Q: As a frustrated Bears fan explain to me why they continually nickel and dime their own free agents such as John St. Clair and are not willing to address a struggling offense via free agency, making us believe Earl Bennett and Devin Hester as wide receivers will bring home a Super Bowl. Then signing a guy that a video title ``How not to play safety'' was made from doesn't exactly boost confidence.
Jay, Parts Unknown
A: I'm not going to launch into a defense of the Bears, but no one accused the Bears of nickel and diming their own free agents last year, did they? Well, maybe no one but Lance Briggs, who came back at the team's price from the open market. The Bears made a contract offer to St. Clair on Feb. 13. Before he flew from Florida to Cleveland earlier today for a visit with the Browns, he had no known interest from another team. It's unknown if the Browns have made him a contract offer. If you're not bidding against someone else, why bid against yourself? The $4.5 million, three-year offer the Bears made seems low. The guy started the last 19 games and would probably be penciled in as the right tackle for the 2009 season. But if no one else is buying, why pay more? I don't believe anyone honestly believes Bennett and Hester will be front-and-center on a Super Bowl Shuffle remix. Let me know if you've heard anyone call Bennett the ticket back to the Big Game. The signing of free safety Josh Bullocks doesn't inspire a lot of confidence, but again I don't believe he's being billed as anything terrific. Quite frankly, it was a lousy open market for free safeties. What the Bears really need to do is have an impact draft, the kind they haven't see since 2006. Whatever shortcomings the team has had in free agency have been matched by ineffective drafts. The problem is the further they have gotten away from '06, the weaker that class has looked with Mark Anderson and Danieal Manning taking secondary roles since.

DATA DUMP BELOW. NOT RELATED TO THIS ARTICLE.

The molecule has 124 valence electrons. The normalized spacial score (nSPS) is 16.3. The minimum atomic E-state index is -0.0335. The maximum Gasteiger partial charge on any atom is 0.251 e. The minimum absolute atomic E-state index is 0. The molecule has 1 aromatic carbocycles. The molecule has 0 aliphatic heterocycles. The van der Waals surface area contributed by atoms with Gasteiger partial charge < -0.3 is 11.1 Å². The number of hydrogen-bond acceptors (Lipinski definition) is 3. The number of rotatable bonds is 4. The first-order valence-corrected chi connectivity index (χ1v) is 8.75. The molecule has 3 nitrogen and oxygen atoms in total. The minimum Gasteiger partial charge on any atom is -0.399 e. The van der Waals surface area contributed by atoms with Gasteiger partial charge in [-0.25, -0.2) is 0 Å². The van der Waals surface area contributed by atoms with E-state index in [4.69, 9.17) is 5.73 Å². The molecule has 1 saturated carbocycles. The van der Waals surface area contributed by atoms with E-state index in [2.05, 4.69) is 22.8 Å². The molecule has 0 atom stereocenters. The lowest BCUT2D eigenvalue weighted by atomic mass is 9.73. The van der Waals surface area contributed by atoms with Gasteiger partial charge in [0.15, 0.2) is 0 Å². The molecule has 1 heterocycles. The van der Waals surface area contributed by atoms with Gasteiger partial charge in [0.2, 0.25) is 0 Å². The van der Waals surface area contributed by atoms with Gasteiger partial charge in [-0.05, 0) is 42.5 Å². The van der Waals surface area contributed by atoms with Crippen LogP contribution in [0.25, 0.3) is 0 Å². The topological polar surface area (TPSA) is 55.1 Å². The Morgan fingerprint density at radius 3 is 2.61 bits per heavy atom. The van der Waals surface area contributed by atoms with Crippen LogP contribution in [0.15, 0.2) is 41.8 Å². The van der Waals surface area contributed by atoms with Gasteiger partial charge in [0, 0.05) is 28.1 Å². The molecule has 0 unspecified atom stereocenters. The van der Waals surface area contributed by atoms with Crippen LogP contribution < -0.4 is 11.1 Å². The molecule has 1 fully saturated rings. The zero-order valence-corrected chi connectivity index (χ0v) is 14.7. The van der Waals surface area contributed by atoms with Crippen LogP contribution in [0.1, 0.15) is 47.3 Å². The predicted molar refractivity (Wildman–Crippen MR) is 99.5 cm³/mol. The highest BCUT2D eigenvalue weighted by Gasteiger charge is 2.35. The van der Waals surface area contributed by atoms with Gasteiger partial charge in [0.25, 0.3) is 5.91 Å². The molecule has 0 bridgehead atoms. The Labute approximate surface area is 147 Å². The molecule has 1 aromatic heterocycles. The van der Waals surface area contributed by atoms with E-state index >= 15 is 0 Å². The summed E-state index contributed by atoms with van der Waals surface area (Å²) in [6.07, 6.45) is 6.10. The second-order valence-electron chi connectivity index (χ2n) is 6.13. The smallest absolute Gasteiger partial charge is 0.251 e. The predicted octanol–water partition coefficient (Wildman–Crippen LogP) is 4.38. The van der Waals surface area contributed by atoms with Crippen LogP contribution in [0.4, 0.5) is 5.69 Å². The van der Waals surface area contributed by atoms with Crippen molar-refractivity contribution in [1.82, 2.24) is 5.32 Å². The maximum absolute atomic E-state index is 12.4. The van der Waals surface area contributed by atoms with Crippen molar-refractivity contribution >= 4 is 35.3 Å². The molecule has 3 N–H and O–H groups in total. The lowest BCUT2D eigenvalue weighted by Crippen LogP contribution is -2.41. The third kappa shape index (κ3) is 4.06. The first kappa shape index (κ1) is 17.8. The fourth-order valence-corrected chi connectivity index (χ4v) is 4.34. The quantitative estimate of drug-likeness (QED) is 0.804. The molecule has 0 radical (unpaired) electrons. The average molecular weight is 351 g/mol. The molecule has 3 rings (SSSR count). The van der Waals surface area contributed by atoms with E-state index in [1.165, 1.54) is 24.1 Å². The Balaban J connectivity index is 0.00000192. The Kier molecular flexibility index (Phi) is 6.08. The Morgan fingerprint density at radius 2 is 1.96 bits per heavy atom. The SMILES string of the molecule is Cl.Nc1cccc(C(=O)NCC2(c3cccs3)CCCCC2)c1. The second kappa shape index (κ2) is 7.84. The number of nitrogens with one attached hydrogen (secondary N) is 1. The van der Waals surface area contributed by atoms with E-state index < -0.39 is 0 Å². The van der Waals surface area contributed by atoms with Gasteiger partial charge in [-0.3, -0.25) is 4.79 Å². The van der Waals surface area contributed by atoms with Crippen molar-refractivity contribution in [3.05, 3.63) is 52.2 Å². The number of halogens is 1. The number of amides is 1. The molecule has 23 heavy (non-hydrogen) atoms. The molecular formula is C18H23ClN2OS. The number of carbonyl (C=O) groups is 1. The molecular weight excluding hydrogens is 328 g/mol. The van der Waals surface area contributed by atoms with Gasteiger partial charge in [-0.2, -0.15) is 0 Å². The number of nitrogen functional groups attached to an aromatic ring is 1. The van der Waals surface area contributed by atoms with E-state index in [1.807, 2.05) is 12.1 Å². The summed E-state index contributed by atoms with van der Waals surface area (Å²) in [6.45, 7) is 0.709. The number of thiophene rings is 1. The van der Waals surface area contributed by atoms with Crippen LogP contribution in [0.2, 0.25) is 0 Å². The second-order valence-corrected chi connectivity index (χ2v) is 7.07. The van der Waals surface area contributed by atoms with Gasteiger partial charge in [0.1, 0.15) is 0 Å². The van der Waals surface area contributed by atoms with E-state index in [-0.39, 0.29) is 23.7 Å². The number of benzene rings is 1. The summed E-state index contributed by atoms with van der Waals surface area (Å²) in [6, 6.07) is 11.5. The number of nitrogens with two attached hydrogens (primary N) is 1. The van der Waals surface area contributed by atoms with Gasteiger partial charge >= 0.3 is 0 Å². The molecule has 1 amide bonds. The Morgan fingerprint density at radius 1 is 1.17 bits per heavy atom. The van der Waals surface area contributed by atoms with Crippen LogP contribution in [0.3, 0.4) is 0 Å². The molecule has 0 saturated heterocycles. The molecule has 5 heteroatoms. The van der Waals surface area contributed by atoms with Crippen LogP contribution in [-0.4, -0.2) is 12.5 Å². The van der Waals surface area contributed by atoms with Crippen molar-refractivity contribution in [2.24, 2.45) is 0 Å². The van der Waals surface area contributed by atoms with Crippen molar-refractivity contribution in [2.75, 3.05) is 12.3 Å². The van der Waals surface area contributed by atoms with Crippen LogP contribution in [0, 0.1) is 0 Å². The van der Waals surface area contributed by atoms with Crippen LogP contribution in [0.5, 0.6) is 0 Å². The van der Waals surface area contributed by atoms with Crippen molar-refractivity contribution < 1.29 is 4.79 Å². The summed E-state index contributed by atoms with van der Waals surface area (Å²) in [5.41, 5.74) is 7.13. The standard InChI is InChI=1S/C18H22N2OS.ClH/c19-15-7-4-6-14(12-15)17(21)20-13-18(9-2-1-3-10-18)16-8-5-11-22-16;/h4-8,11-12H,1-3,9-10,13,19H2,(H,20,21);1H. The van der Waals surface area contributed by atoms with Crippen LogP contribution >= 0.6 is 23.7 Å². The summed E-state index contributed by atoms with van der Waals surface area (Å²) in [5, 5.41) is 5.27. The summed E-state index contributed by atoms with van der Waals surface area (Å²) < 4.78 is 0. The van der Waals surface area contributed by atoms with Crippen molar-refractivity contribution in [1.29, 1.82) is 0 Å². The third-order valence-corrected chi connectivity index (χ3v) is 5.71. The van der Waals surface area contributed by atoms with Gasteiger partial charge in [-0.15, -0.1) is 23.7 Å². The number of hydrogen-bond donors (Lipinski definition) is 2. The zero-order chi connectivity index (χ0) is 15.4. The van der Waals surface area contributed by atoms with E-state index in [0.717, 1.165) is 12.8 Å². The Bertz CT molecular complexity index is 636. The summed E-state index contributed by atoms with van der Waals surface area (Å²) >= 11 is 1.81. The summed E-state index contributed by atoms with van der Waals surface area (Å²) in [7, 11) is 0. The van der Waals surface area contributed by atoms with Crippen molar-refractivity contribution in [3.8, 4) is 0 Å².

Q: Could you help me with a little more detail as to how good Cody Balogh is at right tackle? What are his strengths and weaknesses and could he eventually be a starter?
Dahlillama, Parts Unknown
A: I don't know if anyone has seen enough of Balogh in the role to make a judgment. The Bears don't let media watch practice during the season, so I can't tell you what he did or didn't do on the scout team last season. He's got good size at 6-6, 303 pounds, and he's a bright guy. He has long arms and if his college track record at Montana is worth much, he's durable as he played 40 consecutive games for the Griz. The guy everyone wants to emulate there is Scott Gragg, and Balogh isn't as big or powerful as the former NFL veteran. The Bears have a history of keeping around offensive linemen for a few years on the practice squad. They find some good, hardworking younger guys that learn their system and play their role well. We haven't seen one of them pan out yet. He's a longshot even if he's running with the first team on Tuesday.
Thank you for all of the participation and questions. As always, thanks for reading. We're going to do a minicamp only Q&A on Wednesday.